United States government assistance intended to grow democracy in the region has dropped in favour of health projects, resulting in a drop in its spending in the region by half -- from $2.97 billion in 2015 to $1.55 billion last year.
This comes as the US is proposing a 30.8 per cent cut to its overall foreign aid budget, according to a State Department budget document seen by The EastAfrican.
The budget proposal eliminates all funding through the development assistance account in all the countries in the region, a vote that has benefited education and water projects.
According to data from Foreign Assistance, a US government agency that tracks its development aid, US aid to the region has dropped over the past three years despite its planned spending remaining high. This year, Washington plans to spend $3.06 billion in the region, a drop from $3.75 billion two years ago, even though what it actually spent was lower.
Kenya's health sector was set to be the biggest beneficiary in the aid spending, with a planned spending of more than $1.68 billion in the past three years, but in the end it only received $530 million.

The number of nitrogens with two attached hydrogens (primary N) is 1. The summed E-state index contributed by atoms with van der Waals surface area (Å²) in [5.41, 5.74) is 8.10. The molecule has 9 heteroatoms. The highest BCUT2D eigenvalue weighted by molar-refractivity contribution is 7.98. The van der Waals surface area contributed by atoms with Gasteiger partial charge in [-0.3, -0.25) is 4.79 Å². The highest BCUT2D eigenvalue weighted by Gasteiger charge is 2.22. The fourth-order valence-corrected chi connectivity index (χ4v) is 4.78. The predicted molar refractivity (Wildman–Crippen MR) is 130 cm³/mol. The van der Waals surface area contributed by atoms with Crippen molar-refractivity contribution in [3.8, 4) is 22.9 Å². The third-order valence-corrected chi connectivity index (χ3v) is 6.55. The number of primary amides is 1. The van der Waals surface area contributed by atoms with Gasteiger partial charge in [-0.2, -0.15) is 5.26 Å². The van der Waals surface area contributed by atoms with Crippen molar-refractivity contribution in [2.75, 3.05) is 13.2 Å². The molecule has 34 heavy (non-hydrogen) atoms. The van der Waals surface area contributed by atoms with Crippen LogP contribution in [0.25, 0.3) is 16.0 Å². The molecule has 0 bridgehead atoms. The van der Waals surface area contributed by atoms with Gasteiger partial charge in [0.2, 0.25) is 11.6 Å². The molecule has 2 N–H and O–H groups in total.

In 2015, the American administration expressed displeasure with the handling of its health funds under the Centres for Disease Control (CDC) programmes jointly run with the Kenya Medical Research Institute (Kemri), after it emerged that more than $7 million in funding had been spent in half the budget period.
In an earlier interview with The EastAfrican, CDC Kenya country director Dr Kevin De Cock said the improprieties were a cause of concern, especially around the signing of new agreements.
"Once the current discussion that we have, which is about financial management, and the report, is out, I believe we can have the discussion on collaborations. We are coming to a conclusion on how to move forward with technical co-operation and support. We are also consulting on how to ensure financial management is done properly. We cannot have a repeat of this experience; so things may change," Dr De Cock said.
In 2015, when the loss of funds was revealed, the US scaled back its health sector aid to the country to $94.6 million from $435.6 million the previous year, showing the significance of the governance concerns raised.
South Sudan, which has been embroiled in civil war since late 2013, also bore the brunt of the Trump administration cutbacks this year, recording the largest budget aid cuts, from a high of $610.4 million in 2015 to $225.2 million this year.
Most of Washington's spending in Juba will go to humanitarian assistance and peace and security efforts. In the past two years, the country has received more than $635 million from the US towards its worsening humanitarian situation, as its citizens face starvation and war.
Last year, the US threatened to cut its aid to Juba if the political impasse between President Salva Kiir and his exiled rival Riek Machar were not solved and sanity restored.